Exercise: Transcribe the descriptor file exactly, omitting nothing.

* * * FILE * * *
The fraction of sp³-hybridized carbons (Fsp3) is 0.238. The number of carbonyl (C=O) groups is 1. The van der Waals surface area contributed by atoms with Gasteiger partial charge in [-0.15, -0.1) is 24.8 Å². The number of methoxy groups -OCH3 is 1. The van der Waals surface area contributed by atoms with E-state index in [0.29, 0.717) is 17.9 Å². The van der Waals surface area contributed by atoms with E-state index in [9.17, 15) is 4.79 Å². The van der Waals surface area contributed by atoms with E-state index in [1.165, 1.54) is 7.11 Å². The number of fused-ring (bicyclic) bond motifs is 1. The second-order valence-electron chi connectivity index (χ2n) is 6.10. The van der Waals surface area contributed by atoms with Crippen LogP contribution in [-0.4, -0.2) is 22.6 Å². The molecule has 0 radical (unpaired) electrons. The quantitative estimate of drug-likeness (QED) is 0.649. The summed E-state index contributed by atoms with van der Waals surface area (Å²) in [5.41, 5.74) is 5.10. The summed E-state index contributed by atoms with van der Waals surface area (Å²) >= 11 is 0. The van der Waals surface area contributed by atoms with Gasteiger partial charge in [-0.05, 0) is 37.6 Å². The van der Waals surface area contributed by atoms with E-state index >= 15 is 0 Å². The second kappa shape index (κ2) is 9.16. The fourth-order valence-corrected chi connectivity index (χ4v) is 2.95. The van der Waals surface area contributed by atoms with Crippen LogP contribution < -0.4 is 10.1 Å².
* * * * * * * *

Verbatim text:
The fraction of sp³-hybridized carbons (Fsp3) is 0.238. The number of carbonyl (C=O) groups is 1. The van der Waals surface area contributed by atoms with Gasteiger partial charge in [-0.15, -0.1) is 24.8 Å². The number of methoxy groups -OCH3 is 1. The van der Waals surface area contributed by atoms with E-state index in [0.29, 0.717) is 17.9 Å². The van der Waals surface area contributed by atoms with E-state index in [9.17, 15) is 4.79 Å². The van der Waals surface area contributed by atoms with E-state index in [1.165, 1.54) is 7.11 Å². The number of fused-ring (bicyclic) bond motifs is 1. The second-order valence-electron chi connectivity index (χ2n) is 6.10. The van der Waals surface area contributed by atoms with Crippen LogP contribution in [-0.4, -0.2) is 22.6 Å². The molecule has 0 radical (unpaired) electrons. The quantitative estimate of drug-likeness (QED) is 0.649. The summed E-state index contributed by atoms with van der Waals surface area (Å²) in [5.41, 5.74) is 5.10. The summed E-state index contributed by atoms with van der Waals surface area (Å²) >= 11 is 0. The van der Waals surface area contributed by atoms with Gasteiger partial charge in [-0.05, 0) is 37.6 Å². The van der Waals surface area contributed by atoms with E-state index >= 15 is 0 Å². The second kappa shape index (κ2) is 9.16. The fourth-order valence-corrected chi connectivity index (χ4v) is 2.95. The van der Waals surface area contributed by atoms with Crippen LogP contribution < -0.4 is 10.1 Å².